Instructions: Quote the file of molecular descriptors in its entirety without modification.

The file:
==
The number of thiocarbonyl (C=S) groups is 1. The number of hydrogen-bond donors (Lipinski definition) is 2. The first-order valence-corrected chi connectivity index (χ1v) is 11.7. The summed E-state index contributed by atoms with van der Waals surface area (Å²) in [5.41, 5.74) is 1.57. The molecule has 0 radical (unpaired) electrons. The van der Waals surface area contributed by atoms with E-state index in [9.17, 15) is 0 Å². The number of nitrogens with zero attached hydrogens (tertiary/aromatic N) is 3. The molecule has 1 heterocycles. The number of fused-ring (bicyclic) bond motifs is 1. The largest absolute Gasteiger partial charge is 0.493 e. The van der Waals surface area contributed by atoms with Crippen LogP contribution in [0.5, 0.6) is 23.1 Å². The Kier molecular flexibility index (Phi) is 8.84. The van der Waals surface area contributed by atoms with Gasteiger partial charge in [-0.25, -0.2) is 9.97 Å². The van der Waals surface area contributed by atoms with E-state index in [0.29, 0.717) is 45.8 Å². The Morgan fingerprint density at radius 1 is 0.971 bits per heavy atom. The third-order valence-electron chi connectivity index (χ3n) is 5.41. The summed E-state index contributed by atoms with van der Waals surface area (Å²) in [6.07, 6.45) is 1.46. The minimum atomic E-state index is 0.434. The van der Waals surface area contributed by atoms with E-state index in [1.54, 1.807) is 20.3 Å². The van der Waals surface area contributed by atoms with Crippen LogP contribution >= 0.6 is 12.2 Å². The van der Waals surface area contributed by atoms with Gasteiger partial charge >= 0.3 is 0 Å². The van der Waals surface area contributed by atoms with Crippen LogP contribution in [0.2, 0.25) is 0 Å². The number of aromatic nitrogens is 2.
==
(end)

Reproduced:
The number of thiocarbonyl (C=S) groups is 1. The number of hydrogen-bond donors (Lipinski definition) is 2. The first-order valence-corrected chi connectivity index (χ1v) is 11.7. The summed E-state index contributed by atoms with van der Waals surface area (Å²) in [5.41, 5.74) is 1.57. The molecule has 0 radical (unpaired) electrons. The van der Waals surface area contributed by atoms with E-state index in [9.17, 15) is 0 Å². The number of nitrogens with zero attached hydrogens (tertiary/aromatic N) is 3. The molecule has 1 heterocycles. The number of fused-ring (bicyclic) bond motifs is 1. The largest absolute Gasteiger partial charge is 0.493 e. The van der Waals surface area contributed by atoms with Crippen LogP contribution in [0.5, 0.6) is 23.1 Å². The Kier molecular flexibility index (Phi) is 8.84. The van der Waals surface area contributed by atoms with Gasteiger partial charge in [-0.25, -0.2) is 9.97 Å². The van der Waals surface area contributed by atoms with E-state index in [0.29, 0.717) is 45.8 Å². The Morgan fingerprint density at radius 1 is 0.971 bits per heavy atom. The third-order valence-electron chi connectivity index (χ3n) is 5.41. The summed E-state index contributed by atoms with van der Waals surface area (Å²) in [6.07, 6.45) is 1.46. The minimum atomic E-state index is 0.434. The van der Waals surface area contributed by atoms with E-state index in [1.54, 1.807) is 20.3 Å². The van der Waals surface area contributed by atoms with Crippen LogP contribution >= 0.6 is 12.2 Å². The van der Waals surface area contributed by atoms with Gasteiger partial charge >= 0.3 is 0 Å². The van der Waals surface area contributed by atoms with Crippen LogP contribution in [0.2, 0.25) is 0 Å². The number of aromatic nitrogens is 2.